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Posted by Nigel Fenwick on January 14, 2010
When we embarked on this project I wasn't sure if it would be a complete failure or a roaring success. Still, the optimist in me suggested it might work. The timing of launching the survey, just before the Christmas Holiday period was risky. However I'm pleased to say the results so far have been better than expected.
Those of you who read my original blog post, "Can Social Media Penetrate The Exec Suite?", know that this survey was also an experiment to see the reach of social media into the C-Suite. So let's look at that question first. Based on the interim results at the end of December 9% of the respondents reported being at the C-level. That's certainly above the percentage we might have expected based upon the number of C-Level execs in the general population. So even at this early stage we might reasonably conclude it is possible to penetrate the C-Suite through social media.
Of all the respondents 93% reported accessing social media while at work; not surprising since we relied upon social media to distribute news of this survey. Clearly people in your organization who already use social media are doing so while at work. Some might argue that if the organization doesn't allow social media access then would we not have pre-filtered these respondents by virtue of how the survey was conducted. On the contrary – 38% reported that their employer did not sanction access, or that they were unsure of their employer’s policy. This means that there is a significant number of employees in your workforce accessing social media even though your policy doesn't sanction such access.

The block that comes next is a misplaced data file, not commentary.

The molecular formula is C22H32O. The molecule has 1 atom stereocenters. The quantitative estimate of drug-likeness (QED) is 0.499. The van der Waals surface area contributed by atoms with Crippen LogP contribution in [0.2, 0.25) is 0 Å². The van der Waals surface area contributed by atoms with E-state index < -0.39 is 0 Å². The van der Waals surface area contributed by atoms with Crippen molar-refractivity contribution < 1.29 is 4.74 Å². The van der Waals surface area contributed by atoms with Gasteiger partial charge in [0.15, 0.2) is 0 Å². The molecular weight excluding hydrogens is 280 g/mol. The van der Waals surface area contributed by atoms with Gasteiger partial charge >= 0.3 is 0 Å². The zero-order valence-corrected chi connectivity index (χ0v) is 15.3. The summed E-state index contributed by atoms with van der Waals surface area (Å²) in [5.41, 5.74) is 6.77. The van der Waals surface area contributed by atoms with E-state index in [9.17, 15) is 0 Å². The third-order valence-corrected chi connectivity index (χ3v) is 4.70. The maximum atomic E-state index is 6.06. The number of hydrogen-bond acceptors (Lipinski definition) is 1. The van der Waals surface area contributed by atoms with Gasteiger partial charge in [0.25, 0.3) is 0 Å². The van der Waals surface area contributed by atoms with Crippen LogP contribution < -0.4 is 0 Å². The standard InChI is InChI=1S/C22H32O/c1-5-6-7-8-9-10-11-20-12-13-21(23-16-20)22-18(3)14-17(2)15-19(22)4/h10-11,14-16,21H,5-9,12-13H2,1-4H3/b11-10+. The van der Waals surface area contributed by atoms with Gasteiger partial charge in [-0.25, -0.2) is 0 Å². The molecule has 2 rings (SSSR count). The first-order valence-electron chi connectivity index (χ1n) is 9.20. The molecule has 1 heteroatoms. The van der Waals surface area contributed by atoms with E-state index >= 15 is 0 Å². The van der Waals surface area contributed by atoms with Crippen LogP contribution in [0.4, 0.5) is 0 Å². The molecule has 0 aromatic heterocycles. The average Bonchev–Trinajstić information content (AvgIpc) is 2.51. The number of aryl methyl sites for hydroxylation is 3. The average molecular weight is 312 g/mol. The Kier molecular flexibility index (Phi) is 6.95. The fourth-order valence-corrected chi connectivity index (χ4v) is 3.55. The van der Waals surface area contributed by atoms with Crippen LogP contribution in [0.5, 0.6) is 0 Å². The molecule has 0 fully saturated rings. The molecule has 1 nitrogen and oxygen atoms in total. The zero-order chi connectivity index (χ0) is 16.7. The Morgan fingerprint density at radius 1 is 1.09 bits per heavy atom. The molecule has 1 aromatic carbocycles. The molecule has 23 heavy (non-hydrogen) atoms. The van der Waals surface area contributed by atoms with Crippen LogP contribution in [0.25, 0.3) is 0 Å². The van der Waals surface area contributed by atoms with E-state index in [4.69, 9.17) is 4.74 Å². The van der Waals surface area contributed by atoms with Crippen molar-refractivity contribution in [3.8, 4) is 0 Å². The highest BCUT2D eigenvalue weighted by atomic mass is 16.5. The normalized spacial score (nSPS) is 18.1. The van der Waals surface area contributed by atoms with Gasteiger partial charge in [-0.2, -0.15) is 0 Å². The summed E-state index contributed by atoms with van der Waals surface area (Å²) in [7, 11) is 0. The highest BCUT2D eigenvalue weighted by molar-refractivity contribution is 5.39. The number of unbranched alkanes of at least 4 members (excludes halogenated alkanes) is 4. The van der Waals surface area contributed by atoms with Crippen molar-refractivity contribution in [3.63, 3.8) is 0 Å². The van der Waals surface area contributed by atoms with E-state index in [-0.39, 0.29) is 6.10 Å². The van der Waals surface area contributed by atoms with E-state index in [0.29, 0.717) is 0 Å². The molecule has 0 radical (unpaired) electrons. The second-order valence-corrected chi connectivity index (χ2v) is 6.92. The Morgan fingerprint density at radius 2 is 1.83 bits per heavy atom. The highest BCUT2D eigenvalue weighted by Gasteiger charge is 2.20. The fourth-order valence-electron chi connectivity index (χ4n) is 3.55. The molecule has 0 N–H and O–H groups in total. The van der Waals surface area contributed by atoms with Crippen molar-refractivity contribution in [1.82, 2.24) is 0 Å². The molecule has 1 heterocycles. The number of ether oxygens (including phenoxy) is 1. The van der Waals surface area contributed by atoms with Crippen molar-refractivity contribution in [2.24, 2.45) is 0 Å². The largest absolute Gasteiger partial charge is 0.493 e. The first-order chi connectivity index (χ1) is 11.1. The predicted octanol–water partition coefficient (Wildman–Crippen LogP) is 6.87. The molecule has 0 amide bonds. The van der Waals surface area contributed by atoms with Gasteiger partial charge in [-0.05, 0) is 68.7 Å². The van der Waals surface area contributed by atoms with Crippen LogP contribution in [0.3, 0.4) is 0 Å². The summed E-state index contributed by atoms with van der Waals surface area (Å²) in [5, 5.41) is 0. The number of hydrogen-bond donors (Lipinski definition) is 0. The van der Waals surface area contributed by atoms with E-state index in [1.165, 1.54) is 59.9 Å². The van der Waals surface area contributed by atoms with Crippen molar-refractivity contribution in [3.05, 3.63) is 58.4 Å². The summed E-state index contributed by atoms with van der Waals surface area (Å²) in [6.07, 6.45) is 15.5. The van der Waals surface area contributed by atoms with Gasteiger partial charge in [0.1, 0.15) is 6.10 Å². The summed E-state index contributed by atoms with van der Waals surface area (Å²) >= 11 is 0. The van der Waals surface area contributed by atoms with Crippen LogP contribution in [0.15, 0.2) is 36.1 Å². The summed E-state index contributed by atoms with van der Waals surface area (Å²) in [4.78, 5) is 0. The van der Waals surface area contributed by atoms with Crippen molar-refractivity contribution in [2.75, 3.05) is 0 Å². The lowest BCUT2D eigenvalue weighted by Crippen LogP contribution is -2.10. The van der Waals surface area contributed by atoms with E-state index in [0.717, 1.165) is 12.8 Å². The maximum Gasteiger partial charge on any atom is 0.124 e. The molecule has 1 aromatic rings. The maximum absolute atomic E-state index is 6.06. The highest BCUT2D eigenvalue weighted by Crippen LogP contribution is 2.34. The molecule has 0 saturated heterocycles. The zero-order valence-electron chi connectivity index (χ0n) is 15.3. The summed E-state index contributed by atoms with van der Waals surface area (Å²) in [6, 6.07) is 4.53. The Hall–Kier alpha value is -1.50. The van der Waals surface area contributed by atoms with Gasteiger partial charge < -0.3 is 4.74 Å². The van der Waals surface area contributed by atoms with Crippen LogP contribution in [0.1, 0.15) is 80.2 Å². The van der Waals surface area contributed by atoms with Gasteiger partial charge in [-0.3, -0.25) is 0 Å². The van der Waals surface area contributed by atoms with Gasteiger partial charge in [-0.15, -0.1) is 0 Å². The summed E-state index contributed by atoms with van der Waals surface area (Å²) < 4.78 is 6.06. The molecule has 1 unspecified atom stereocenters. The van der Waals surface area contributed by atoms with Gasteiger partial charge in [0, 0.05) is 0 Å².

Talking of policy, 45% reported their organizations have a published social media policy, 11% weren't sure and 44% indicated their organization doesn't have a policy. Given the increasing numbers of people accessing social media, it's important to get a social media policy in place and make sure your employees know about it.
When it comes to reasons behind the use of social media, staying up-to-date with news was the most common reason given, with 84% of respondents suggesting this was a primary use of social media for them. Not far behind, at 77%, was using social media as a source of ideas to help at work – This suggests employees are using social media to help increase their knowledge and ability to perform their job.
This is a small sample of the results from the survey. A more detailed report will be published soon after the survey closes. You can receive a summary of the analysis simply by completing the survey so I encourage you to spend five minutes today to complete it and at the same time email a link to the survey to a couple of colleagues or friends who might also be interested in the results.
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